Activate is a Software Transactional Memory with efficient memory usage and pluggable persistence. This architecture documentation has as its target explain the Activate internals.

The Activate core is a STM implementation in Scala called RadonSTM. From the point of view of Radon, Activate is a plugin that provides transaction durability. STM is a in-memory concurrency control mechanism. It uses optimistic locking to achieve transaction isolation, dealing with concurrent access and modification.

The usual approach to deal with concurrency is to use pessimistic locking, avoiding concurrent access. The resource is locked in a certain point and other transactions can not access it, awaiting for the end of the locking transaction.

The optimistic approach does not lock resources during transaction execution. At the end, it validates all reads and writes, determining if the transaction is valid or not. If it is in an invalid state, there are two options: abort with an exception or retry to execute it. The retry is a valid option if the transaction has not side effects, like IO for example. To retry, the transaction is just cleaned and executed again, since it is isolated.

Lets take as an example a bank account entity:

As it is possible to observe, the balance variable has two parts: the identity (it is a balance) and a value (the balance value at certain time). Activate uses this two parts to create a indirection that permits each entity variable to be a STM transactional unit.

All the concurrency control is done in the identity. In the RadonSTM this transactional unit is called “Ref“. Activate specializes this type with the class “Var“.

At persistence context initialization, all entities classes are enhanced. A simple class like:


class Person(var name: String) extends Entity

At runtime, is transformed in:


class Person(var name: Var[String]) extends Entity

Each entity field is transformed into a STM transactional unit. Entity fields assignments and reads are enhanced too. It’s not necessary to enhance the entity “client” classes, since in Scala there aren’t public fields and access is done by accessor methods. So, only local entity field access done by accessors needs to be enhanced.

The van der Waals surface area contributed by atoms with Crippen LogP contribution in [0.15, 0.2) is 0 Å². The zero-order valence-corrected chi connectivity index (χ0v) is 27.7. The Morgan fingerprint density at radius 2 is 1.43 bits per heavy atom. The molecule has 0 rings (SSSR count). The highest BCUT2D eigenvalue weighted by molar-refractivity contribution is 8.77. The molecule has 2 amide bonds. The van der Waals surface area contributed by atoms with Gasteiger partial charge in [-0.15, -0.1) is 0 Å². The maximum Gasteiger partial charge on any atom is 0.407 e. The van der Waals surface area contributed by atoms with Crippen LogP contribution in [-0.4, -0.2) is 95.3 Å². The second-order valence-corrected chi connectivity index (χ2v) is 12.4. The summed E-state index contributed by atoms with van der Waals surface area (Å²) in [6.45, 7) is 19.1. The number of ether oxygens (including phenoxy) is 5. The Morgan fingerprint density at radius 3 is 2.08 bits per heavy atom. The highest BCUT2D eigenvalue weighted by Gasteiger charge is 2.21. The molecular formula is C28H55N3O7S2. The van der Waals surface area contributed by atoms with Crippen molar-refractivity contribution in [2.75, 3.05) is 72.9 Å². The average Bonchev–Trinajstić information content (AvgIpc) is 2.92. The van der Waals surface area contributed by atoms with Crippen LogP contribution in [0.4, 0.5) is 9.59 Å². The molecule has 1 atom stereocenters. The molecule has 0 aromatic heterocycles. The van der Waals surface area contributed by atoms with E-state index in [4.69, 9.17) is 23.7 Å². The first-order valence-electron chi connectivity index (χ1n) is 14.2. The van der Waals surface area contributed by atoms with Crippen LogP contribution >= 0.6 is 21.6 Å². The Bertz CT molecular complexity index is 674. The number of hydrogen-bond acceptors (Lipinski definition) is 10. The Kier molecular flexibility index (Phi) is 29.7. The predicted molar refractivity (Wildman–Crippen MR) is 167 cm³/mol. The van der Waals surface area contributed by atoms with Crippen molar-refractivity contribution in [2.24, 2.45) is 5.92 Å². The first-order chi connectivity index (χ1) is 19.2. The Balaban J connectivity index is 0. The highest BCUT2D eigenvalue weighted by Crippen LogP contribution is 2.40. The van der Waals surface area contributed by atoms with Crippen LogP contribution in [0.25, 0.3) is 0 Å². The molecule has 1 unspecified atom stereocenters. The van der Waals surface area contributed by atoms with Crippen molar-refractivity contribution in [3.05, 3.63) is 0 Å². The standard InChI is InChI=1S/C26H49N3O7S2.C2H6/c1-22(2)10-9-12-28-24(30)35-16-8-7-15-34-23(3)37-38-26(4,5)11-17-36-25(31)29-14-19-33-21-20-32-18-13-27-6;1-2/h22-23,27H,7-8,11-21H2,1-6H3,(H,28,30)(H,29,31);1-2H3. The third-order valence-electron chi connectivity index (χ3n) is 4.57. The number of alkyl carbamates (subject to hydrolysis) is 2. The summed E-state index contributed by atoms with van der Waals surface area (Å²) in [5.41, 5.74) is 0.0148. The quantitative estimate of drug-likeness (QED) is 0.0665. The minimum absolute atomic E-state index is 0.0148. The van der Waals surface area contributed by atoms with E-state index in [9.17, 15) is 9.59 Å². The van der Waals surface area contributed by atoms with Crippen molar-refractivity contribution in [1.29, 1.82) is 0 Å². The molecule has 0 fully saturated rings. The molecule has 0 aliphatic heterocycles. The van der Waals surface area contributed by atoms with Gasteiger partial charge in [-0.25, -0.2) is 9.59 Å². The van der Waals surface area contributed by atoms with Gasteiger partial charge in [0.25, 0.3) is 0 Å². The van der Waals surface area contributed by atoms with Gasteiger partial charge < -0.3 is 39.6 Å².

It is not necessary to use a javaagent or custom classloader to have the entities enhanced. It is a question of class loading order, since JVM class loading is lazy. Unless there is a misusage of Activate, the persistence context class will be always loaded before any entity class. For example:


object myContext extends ActivateContext{
	val storage = StorageFactory.fromSystemProperties("myStorage")
}
import myContext._

class Person(var name: String) extends Entity
object myMain extends App{
	transactional {
		new Person("John")
	}
} 

MyContext will always be loaded first than the Person class, in this case at the persistence context method “transactional” call. At context load, it is used a class called EntityEnhancer that scan the classpath using the Reflections framework looking for all entity classes. After the scan, it enhance each entity class. After enhance, it loads each enhanced class.

The Person class should be loaded when its constructor is called (new Person(“John”)), but at that point the class is already loaded by the EntityEnhancer with its variables enhanced as transactional units.

The Activate enhance is very smooth. It does not difficult debug and supports complex entity hierarchies, including traits.

An example on how Activate deals with two concurrent bank transactions using transactional units as entities fields. Observe that the transaction execution and retries are non-bloking.

The transaction methods and control structures are provided by the RadonSTM transactional context. It is the basis for the ActivateContext and has two important structures:

TransactionClock
A clock to determine transaction start and end timestamps. It is implemented using an AtomicLong, incremented each time that is used. It guarantees that transaction start/end timestamps are unique.

TransactionManager
The transaction manager has a ExclusiveThreadLocal that determines the current transaction. The thread local is filled each time that a transaction is activated in a transaction propagation triggered by a transactional block. The ExclusiveThreadLocal guarantees that the transaction is active in only one thread per time.